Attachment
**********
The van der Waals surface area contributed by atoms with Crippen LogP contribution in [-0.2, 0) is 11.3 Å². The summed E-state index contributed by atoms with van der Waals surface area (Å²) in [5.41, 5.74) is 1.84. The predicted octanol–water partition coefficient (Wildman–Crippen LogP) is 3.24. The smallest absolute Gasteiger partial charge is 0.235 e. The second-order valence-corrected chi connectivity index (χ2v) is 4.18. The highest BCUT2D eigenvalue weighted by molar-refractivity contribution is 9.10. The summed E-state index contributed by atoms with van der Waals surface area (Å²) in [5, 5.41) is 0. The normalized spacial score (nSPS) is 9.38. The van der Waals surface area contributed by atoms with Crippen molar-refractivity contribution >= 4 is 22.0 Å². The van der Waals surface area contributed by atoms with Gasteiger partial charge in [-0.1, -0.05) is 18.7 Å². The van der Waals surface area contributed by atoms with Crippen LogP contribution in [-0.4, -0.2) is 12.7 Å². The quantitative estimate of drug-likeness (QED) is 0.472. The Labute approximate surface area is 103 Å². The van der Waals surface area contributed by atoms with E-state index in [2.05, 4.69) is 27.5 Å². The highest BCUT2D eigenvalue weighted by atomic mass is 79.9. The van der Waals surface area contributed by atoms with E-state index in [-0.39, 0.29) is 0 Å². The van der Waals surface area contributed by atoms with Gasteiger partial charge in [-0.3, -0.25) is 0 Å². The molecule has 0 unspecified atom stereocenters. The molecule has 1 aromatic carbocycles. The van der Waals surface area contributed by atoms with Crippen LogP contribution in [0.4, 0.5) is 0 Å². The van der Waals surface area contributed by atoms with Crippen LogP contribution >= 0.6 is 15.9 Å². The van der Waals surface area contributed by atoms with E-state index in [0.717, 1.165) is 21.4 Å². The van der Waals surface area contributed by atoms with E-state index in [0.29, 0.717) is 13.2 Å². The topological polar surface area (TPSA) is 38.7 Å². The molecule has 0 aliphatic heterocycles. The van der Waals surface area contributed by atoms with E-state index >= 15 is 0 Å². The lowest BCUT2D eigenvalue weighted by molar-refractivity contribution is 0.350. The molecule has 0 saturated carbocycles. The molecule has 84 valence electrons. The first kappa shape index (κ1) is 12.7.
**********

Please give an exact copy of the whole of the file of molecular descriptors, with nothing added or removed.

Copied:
The van der Waals surface area contributed by atoms with Crippen LogP contribution in [-0.2, 0) is 11.3 Å². The summed E-state index contributed by atoms with van der Waals surface area (Å²) in [5.41, 5.74) is 1.84. The predicted octanol–water partition coefficient (Wildman–Crippen LogP) is 3.24. The smallest absolute Gasteiger partial charge is 0.235 e. The second-order valence-corrected chi connectivity index (χ2v) is 4.18. The highest BCUT2D eigenvalue weighted by molar-refractivity contribution is 9.10. The summed E-state index contributed by atoms with van der Waals surface area (Å²) in [5, 5.41) is 0. The normalized spacial score (nSPS) is 9.38. The van der Waals surface area contributed by atoms with Crippen molar-refractivity contribution >= 4 is 22.0 Å². The van der Waals surface area contributed by atoms with Gasteiger partial charge in [-0.1, -0.05) is 18.7 Å². The van der Waals surface area contributed by atoms with Crippen LogP contribution in [-0.4, -0.2) is 12.7 Å². The quantitative estimate of drug-likeness (QED) is 0.472. The Labute approximate surface area is 103 Å². The van der Waals surface area contributed by atoms with E-state index in [2.05, 4.69) is 27.5 Å². The highest BCUT2D eigenvalue weighted by atomic mass is 79.9. The van der Waals surface area contributed by atoms with E-state index in [-0.39, 0.29) is 0 Å². The van der Waals surface area contributed by atoms with Gasteiger partial charge in [-0.3, -0.25) is 0 Å². The molecule has 0 unspecified atom stereocenters. The molecule has 1 aromatic carbocycles. The van der Waals surface area contributed by atoms with Crippen LogP contribution in [0.4, 0.5) is 0 Å². The van der Waals surface area contributed by atoms with Crippen LogP contribution >= 0.6 is 15.9 Å². The van der Waals surface area contributed by atoms with E-state index in [0.717, 1.165) is 21.4 Å². The van der Waals surface area contributed by atoms with E-state index in [0.29, 0.717) is 13.2 Å². The topological polar surface area (TPSA) is 38.7 Å². The molecule has 0 aliphatic heterocycles. The van der Waals surface area contributed by atoms with E-state index >= 15 is 0 Å². The lowest BCUT2D eigenvalue weighted by molar-refractivity contribution is 0.350. The molecule has 0 saturated carbocycles. The molecule has 84 valence electrons. The first kappa shape index (κ1) is 12.7.